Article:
Where termination payments are made to employees and they had a period of foreign service (i.e. they worked abroad) it was often possible to receive the payment exempt from income tax in full or in part. For employment contracts terminated on or after 6 April 2018 this exemption no longer applies to those employees that are UK tax resident on termination. For someone who has worked abroad for most of their career, the timing of their return to the UK, in the future, is therefore crucial.
The personal allowance will increase from 6 April 2018 to £11,850 and the amount upon which basic rate tax will be paid rises to £46,350. A higher rate taxpayer will typically be better off by £270. Whilst not part of the Budget, it is worth remembering that the dividend allowance of £5,000 is due to be reduced to £2,000 from 6 April 2018. It is sensible to review making use of this allowance fully ahead of the tax year end (5 April 2018).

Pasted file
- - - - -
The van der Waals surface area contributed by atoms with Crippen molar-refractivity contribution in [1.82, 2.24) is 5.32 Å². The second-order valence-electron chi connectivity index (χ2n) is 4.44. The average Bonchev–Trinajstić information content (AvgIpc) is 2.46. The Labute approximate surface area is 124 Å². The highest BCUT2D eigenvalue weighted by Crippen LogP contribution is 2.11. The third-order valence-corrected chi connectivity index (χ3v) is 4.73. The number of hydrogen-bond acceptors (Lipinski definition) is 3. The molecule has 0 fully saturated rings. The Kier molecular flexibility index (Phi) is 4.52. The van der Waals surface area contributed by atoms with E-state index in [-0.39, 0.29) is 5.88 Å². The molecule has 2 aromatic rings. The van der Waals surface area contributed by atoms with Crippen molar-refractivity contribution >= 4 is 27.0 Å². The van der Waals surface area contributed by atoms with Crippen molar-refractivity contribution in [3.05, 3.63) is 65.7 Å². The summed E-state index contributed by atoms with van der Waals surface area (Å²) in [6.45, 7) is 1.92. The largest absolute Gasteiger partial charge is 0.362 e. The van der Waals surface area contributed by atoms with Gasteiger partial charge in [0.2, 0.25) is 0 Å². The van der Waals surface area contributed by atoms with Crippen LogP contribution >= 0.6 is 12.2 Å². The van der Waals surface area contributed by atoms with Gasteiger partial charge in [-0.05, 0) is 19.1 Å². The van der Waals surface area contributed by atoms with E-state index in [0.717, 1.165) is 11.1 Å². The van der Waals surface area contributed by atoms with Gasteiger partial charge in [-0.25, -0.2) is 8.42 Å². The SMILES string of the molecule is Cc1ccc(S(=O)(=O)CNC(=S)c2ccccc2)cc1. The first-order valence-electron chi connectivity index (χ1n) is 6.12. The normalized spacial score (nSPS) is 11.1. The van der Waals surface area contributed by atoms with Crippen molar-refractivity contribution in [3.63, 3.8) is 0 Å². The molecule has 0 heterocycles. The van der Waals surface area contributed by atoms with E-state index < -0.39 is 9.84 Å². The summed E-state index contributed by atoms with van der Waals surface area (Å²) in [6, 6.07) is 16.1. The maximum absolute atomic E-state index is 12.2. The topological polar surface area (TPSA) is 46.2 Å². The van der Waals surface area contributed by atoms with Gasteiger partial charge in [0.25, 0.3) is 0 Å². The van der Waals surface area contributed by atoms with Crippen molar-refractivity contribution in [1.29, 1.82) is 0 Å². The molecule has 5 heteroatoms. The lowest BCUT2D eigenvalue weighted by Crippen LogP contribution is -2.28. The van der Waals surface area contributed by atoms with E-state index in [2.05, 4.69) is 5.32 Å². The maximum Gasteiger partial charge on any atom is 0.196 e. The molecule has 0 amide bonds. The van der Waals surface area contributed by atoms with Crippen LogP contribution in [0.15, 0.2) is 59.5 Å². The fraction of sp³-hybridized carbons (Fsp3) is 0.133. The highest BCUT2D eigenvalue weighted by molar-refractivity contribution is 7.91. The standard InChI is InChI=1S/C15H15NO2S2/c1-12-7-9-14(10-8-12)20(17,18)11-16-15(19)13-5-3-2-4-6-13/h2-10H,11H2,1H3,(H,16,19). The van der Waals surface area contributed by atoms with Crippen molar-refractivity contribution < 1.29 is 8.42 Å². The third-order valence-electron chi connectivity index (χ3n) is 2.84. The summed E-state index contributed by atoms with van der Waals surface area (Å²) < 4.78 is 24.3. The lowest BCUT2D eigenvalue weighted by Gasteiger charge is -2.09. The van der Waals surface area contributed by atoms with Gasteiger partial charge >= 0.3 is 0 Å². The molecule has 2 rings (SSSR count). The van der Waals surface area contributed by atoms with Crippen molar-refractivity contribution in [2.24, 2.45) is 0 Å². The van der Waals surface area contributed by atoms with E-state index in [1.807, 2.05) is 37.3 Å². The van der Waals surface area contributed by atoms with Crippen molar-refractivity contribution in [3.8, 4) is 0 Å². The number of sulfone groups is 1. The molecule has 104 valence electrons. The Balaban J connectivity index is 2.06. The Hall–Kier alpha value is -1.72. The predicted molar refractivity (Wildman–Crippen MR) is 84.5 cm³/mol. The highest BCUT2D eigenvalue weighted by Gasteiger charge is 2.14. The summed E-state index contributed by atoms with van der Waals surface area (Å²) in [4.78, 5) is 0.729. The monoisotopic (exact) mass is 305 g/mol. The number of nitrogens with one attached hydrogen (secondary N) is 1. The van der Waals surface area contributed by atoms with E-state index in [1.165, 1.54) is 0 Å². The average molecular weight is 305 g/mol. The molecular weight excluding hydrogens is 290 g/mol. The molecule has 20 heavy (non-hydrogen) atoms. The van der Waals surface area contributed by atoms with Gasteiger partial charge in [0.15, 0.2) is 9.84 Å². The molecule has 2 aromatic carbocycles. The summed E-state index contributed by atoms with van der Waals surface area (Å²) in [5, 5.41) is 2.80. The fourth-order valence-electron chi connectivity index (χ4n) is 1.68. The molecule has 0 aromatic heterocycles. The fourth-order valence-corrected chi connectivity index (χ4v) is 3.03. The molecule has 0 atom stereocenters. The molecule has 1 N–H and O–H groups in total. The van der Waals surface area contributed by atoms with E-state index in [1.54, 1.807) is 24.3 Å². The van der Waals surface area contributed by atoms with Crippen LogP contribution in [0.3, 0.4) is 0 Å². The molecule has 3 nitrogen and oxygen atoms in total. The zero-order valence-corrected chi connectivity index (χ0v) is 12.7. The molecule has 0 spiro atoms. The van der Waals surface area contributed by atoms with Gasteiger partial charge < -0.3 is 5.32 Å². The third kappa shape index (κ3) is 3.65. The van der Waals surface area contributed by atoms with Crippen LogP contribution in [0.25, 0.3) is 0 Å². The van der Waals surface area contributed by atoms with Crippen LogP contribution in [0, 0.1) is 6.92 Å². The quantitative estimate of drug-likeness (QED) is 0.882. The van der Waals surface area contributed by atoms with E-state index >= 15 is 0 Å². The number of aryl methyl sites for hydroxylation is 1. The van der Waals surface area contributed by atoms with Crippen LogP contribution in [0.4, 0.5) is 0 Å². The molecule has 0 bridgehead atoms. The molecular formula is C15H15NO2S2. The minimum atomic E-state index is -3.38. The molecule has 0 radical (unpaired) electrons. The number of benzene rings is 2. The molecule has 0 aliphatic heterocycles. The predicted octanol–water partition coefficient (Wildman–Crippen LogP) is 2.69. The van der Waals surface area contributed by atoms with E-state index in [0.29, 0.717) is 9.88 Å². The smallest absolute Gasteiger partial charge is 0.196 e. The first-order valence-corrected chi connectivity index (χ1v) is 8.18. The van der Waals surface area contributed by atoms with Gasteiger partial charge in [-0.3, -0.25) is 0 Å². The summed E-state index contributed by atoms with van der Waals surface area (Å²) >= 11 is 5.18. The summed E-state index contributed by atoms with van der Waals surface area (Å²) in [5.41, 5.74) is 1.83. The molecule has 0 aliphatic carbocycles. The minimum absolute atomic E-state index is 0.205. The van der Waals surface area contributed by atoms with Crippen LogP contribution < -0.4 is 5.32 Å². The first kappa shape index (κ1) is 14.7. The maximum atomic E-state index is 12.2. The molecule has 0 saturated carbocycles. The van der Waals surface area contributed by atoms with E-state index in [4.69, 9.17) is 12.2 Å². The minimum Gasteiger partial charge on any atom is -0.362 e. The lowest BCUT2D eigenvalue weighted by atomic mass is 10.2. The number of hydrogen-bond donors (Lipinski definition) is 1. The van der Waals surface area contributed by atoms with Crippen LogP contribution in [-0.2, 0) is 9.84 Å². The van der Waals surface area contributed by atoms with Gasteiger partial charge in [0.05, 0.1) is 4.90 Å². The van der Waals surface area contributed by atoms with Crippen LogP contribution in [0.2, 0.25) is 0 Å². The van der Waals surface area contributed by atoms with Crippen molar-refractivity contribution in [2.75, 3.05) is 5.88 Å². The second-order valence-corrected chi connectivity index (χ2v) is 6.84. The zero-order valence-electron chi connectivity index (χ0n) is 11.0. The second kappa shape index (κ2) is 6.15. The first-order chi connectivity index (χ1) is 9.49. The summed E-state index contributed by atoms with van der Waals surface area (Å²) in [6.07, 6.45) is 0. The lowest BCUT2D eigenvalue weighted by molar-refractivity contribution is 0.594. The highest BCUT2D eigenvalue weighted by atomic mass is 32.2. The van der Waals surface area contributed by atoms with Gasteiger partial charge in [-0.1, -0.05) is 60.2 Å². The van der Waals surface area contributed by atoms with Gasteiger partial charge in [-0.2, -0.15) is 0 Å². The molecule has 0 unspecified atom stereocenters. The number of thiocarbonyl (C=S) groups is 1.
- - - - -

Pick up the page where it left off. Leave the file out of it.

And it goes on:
Tax relief for businesses on capital spend
The Annual Investment Allowance, the amount on which a business or company can deduct capital expenditure against their taxable profits at 100% remains at £200,000 and that is the position for the foreseeable future. For most small to medium sized businesses this is a much used relief and most often covers their annual capital expenditure.
On top of this though there are further 100% First Year Allowances (FYA). One such 100% allowance relates to expenditure on energy saving plant and machinery. There is a specific list as to what items qualify and this is annually updated. It is necessary to check registration of the assets in advance as once expenditure is incurred it is too late to obtain registration. In the case of the energy saving allowance, where the company is loss making it can surrender the losses attributable to the qualifying expenditure in return for a tax credit equal to two thirds of the corporation tax rate. This rebate was due to expire on 31 March 2018 but has now been extended by five years to 31 March 2023.
An additional 100% FYA is available on the acquisition of zero emission goods vehicles. This was due to expire on 31 March 2018 but has been extended for a further three years. This is an uncapped relief.